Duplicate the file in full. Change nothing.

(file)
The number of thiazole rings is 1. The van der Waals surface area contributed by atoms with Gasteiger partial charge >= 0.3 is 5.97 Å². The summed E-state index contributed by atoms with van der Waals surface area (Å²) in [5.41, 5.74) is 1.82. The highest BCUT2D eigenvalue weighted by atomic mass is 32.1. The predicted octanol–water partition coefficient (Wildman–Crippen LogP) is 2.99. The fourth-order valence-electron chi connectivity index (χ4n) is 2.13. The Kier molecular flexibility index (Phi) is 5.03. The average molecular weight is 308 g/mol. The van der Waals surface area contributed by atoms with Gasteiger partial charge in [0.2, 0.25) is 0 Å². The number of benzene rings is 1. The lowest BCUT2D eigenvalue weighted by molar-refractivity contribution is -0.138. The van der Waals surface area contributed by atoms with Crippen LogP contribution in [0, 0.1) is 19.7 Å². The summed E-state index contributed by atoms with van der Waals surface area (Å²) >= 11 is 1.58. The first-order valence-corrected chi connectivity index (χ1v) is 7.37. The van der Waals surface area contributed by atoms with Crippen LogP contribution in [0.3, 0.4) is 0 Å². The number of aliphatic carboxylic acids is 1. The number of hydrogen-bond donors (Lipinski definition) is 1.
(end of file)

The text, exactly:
The number of thiazole rings is 1. The van der Waals surface area contributed by atoms with Gasteiger partial charge >= 0.3 is 5.97 Å². The summed E-state index contributed by atoms with van der Waals surface area (Å²) in [5.41, 5.74) is 1.82. The highest BCUT2D eigenvalue weighted by atomic mass is 32.1. The predicted octanol–water partition coefficient (Wildman–Crippen LogP) is 2.99. The fourth-order valence-electron chi connectivity index (χ4n) is 2.13. The Kier molecular flexibility index (Phi) is 5.03. The average molecular weight is 308 g/mol. The van der Waals surface area contributed by atoms with Gasteiger partial charge in [0.2, 0.25) is 0 Å². The number of benzene rings is 1. The lowest BCUT2D eigenvalue weighted by molar-refractivity contribution is -0.138. The van der Waals surface area contributed by atoms with Crippen LogP contribution in [0, 0.1) is 19.7 Å². The summed E-state index contributed by atoms with van der Waals surface area (Å²) >= 11 is 1.58. The first-order valence-corrected chi connectivity index (χ1v) is 7.37. The van der Waals surface area contributed by atoms with Crippen LogP contribution in [0.3, 0.4) is 0 Å². The number of aliphatic carboxylic acids is 1. The number of hydrogen-bond donors (Lipinski definition) is 1.